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, 5 (4), e10068

"Positive" Results Increase Down the Hierarchy of the Sciences

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"Positive" Results Increase Down the Hierarchy of the Sciences

Daniele Fanelli. PLoS One.

Abstract

The hypothesis of a Hierarchy of the Sciences with physical sciences at the top, social sciences at the bottom, and biological sciences in-between is nearly 200 years old. This order is intuitive and reflected in many features of academic life, but whether it reflects the "hardness" of scientific research--i.e., the extent to which research questions and results are determined by data and theories as opposed to non-cognitive factors--is controversial. This study analysed 2434 papers published in all disciplines and that declared to have tested a hypothesis. It was determined how many papers reported a "positive" (full or partial) or "negative" support for the tested hypothesis. If the hierarchy hypothesis is correct, then researchers in "softer" sciences should have fewer constraints to their conscious and unconscious biases, and therefore report more positive outcomes. Results confirmed the predictions at all levels considered: discipline, domain and methodology broadly defined. Controlling for observed differences between pure and applied disciplines, and between papers testing one or several hypotheses, the odds of reporting a positive result were around 5 times higher among papers in the disciplines of Psychology and Psychiatry and Economics and Business compared to Space Science, 2.3 times higher in the domain of social sciences compared to the physical sciences, and 3.4 times higher in studies applying behavioural and social methodologies on people compared to physical and chemical studies on non-biological material. In all comparisons, biological studies had intermediate values. These results suggest that the nature of hypotheses tested and the logical and methodological rigour employed to test them vary systematically across disciplines and fields, depending on the complexity of the subject matter and possibly other factors (e.g., a field's level of historical and/or intellectual development). On the other hand, these results support the scientific status of the social sciences against claims that they are completely subjective, by showing that, when they adopt a scientific approach to discovery, they differ from the natural sciences only by a matter of degree.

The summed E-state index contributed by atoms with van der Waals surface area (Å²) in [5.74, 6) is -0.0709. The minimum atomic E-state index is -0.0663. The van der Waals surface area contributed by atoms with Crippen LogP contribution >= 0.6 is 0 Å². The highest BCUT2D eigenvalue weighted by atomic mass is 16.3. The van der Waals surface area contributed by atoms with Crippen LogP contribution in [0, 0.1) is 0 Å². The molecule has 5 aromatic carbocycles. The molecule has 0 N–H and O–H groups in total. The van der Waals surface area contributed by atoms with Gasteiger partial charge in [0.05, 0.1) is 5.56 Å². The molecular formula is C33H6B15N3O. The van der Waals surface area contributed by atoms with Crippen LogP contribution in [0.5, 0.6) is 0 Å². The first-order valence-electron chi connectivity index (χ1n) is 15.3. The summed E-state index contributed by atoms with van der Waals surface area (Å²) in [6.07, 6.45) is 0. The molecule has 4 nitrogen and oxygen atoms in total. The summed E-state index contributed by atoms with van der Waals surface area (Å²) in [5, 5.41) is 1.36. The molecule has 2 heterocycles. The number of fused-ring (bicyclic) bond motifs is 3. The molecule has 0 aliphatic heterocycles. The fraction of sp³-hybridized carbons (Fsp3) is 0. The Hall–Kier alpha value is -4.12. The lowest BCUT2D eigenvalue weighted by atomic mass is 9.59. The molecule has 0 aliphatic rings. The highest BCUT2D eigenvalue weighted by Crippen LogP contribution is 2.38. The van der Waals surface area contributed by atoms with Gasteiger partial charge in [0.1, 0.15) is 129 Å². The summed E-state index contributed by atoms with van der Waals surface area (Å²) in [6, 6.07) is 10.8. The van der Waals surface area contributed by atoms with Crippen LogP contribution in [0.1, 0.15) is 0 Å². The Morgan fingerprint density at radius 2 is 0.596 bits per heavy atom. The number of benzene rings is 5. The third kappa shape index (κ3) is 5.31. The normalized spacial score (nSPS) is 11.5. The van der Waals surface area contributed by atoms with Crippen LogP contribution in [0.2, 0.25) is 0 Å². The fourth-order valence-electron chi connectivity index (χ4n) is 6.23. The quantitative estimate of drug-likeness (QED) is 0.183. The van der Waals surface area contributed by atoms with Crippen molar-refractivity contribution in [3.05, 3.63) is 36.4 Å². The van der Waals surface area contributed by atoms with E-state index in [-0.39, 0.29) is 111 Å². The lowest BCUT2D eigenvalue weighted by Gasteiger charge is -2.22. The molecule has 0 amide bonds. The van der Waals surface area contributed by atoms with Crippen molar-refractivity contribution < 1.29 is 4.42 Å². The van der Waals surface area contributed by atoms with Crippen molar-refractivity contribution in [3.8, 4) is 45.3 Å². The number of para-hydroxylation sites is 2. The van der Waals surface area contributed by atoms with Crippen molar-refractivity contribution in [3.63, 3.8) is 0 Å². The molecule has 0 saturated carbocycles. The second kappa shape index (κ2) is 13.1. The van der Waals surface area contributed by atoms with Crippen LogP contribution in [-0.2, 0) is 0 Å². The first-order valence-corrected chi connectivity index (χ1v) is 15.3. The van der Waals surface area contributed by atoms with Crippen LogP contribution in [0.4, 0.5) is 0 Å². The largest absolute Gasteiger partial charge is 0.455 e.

Conflict of interest statement

Competing Interests: The author has declared that no competing interests exist.

Figures

Figure 1
Figure 1. Positive Results by Discipline.
Name of discipline, abbreviation used throughout the paper, sample size and percentage of “positive” results (i.e. papers that support a tested hypothesis). Classification by discipline was based on the Essential Science Indicators database, the hard/soft, pure/applied and life/non-life categories were based on previous literature (see text for details). Error bars represent 95% logit-derived confidence interval.
Figure 2
Figure 2. Positive Results by Disciplinary Dimension.
Number of papers that supported (white) or failed to support (black) a tested hypothesis, classified by disciplinary categories based on dimensions identified by previous studies (see text for explanations). Percentage in each bar refers to positive results. OR = Odds Ratio (and 95%Confidence Interval) of reporting a positive result compared to the reference category of Hard/Pure disciplines. Chi square was calculated for each dimension separately (for category composition see Fig. 1).
Figure 3
Figure 3. Positive Results by Disciplinary Domain.
Percentage of papers that supported a tested hypothesis, classified by disciplinary domain. Blue = including only pure disciplines, Red = including only applied disciplines, Black = all disciplines included. Error bars represent 95% logit-derived confidence interval. For domain composition see Figure 4.
Figure 4
Figure 4. General Methodology by Discipline and by Domain.
Methodology employed by papers in different disciplines and domains. Methodological categories correspond to basic characteristics of the outcome: whether it measured physical/chemical parameters as opposed to behavioural parameters, and whether the object of study was non-biological, biological non-human, or biological human (see Methods for further details).
Figure 5
Figure 5. Positive Results by Methodological Category.
Percentage of papers that supported a tested hypothesis in pure (top) and applied (bottom) disciplines, plotted by general characteristics of their methodology (defined by the outcome, see also Fig. 4). The “other methodology” category is not shown. Black = studies on non-human material or subjects, Red = studies on human material or subjects. Error bars represent 95% logit-derived confidence interval.

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